Visitors to the site can opt to stay at one of the many lodges and hotels in nearby in Fort Frances, such as the popular Copper River Inn

Where are the Manitou Mounds?

The site is located near the U.S. border in Stratton, Ontario, along the banks of the Rainy River, and near the town of Fort Frances. The Manitou Mounds are a 3.5-hour drive from Winnipeg, 4 hours from Duluth, Minnesota, and 4.5 hours from Thunder Bay. The Rainy River First Nations Elders maintain stewardship of the area’s wild landscape, which includes organizing a prescribed burn of the prairies each spring, to encourage the growth of rare plants and inhibit the growth of invasive species. The stewardship plan for Kay-Nah-Chi-Wah-Nung also includes monitoring the flora and fauna of the prairie and collecting information about native and invasive species, including wildlife. 

When can I visit them?

While the site is usually open year-round, The Manitou Mounds’ buildings and visiting centres — including its restaurant and Interpretive centre — are open Wednesday to Sunday, 11am-6pm in the spring and summer. 

For more information on planning a trip to the Manitou Mounds, see below. There is a gift shop and restaurant available to guests as well. 

Visit: www.manitoumounds.com

Call: 1.807.483.1163

Email: mounds.rrfn@bellnet.ca

The Manitou Mounds historic site is located at: 340 Ross Road, Stratton, Ontario P0W 1N0

ITO Summer Logo
About Rebecca Tucker

Rebecca Tucker is a culture and lifestyle writer whose work has appeared in The Walrus, The Globe and Mail, Chatelaine and TVO, among other publications. Her first book, A Matter of Taste, was published by Coach House Press in 2018.

Recommended Articles

Ontario Pow Wow Calendar: 2024 Edition

Culture, community, food, dancing, music, tradition, regalia—check out the 2024 pow wow calendar and discover where to celebrate this year.

6 Indigenous-owned Accommodations in Ontario

Check out these cool spots and start planning!

Powwow Road Trip 2024

This route makes it easy to plan a long weekend road trip to one of Manitoulin Island's six annual Powwows.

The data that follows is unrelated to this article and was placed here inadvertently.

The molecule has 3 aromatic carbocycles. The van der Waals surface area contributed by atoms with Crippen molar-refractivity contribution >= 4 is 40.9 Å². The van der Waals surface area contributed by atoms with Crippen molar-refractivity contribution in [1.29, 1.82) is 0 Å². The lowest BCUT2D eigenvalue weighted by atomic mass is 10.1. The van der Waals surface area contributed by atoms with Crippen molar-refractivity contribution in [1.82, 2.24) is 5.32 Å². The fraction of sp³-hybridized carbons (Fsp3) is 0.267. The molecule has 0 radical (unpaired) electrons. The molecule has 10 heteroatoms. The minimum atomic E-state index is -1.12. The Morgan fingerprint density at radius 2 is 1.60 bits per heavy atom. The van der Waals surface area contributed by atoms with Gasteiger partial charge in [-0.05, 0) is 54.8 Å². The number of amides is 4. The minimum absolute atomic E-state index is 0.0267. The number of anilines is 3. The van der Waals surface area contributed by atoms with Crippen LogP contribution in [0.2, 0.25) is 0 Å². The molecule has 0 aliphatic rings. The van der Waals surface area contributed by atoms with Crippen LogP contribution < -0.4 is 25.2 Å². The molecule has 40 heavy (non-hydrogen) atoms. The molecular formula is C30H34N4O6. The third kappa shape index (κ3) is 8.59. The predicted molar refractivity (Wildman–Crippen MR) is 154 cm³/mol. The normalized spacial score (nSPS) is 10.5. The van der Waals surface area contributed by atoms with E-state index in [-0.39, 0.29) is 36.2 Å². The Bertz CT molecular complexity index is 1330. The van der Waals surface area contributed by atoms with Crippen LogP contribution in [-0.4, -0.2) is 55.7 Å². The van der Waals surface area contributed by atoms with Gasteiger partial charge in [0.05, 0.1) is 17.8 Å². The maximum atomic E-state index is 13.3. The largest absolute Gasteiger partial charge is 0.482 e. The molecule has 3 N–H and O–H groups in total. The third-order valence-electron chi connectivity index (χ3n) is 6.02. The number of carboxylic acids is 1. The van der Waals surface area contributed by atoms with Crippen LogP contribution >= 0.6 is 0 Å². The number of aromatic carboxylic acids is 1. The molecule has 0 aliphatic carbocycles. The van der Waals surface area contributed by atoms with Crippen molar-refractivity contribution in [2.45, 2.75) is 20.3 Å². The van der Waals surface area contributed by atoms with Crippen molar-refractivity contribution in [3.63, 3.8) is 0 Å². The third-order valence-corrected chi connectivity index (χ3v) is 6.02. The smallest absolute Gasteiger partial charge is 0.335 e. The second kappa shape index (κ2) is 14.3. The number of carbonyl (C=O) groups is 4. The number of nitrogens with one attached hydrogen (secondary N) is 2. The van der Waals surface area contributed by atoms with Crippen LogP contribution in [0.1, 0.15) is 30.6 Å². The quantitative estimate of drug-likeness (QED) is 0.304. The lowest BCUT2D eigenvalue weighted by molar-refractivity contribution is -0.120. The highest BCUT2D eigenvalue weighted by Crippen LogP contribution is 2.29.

8 Indigenous Tourism Experiences To Book in 2024

No matter what kind of adventure you're looking for in 2024, these businesses are ready to provide you and your family with a top-notch adventure!

Dreaming of summer vacation?

Make it make it an unforgettable adventure with these 8 Indigenous-owned accommodations

13 Indigenous-Owned Businesses to Visit on National Indigenous People's Day—and Every Day 

Restaurants, lodges, shops, and experiences to check out in Northern Ontario

Indigenous Restaurants in Ontario

Seven delicious spots where tradition meets innovation for unforgettable dining

Anishinaabe Wild Rice Experience

Learn how to harvest and prepare wild rice at this family-owned experience in Northwest Ontario.

Wake the Giant is the most important music festival you'll see this year

Celebrate inclusivity and Indigenous culture in Thunder Bay

Paint it Bright

Discover the story behind Ojibway artist Thomas Sinclair's new mural in Sault Ste. Marie

Rebecca Maracle's Gallery & Gifts

This Mohawk feathersmith's art gallery is a must-visit destination

Discover Indigenous Ingenuity at Science North

Build igloos and do some VR dogsledding at this new, family-friendly exhibit.

5 National Indigenous Peoples Day Events You Can Attend in 2023

There are lots of fantastic events, activities, and more to experience this June 21!

Think Outside the Teapot

An Indigenous superfood is the star of this Thunder Bay company's unique tea offerings.

Where Ancient Knowledge Lives On

Northwest Ontario's Kay-Nah-Chi-Wah-Nung Historical Centre

Sister Bear Designs 

An Anishinaabe run beadwork business takes off in the north.

Raven Rising

With ingredients like haskap berries, alder catkin, and wild rice, this Indigenous chocolatier is creating edible works of art.

Inspired by Nipissing

Coffee, treaty wampum belts, dance, and other essential Indigenous experiences to check out around North Bay

Undeniably Good Paint

Plastic-free, sustainable, natural paints from M'Chigeeng-based paint maker Anong Beam.

Indigenous Theatre and Art on Manitoulin Island

Discover this country's only Indigenous-owned theatre on the world’s largest freshwater island.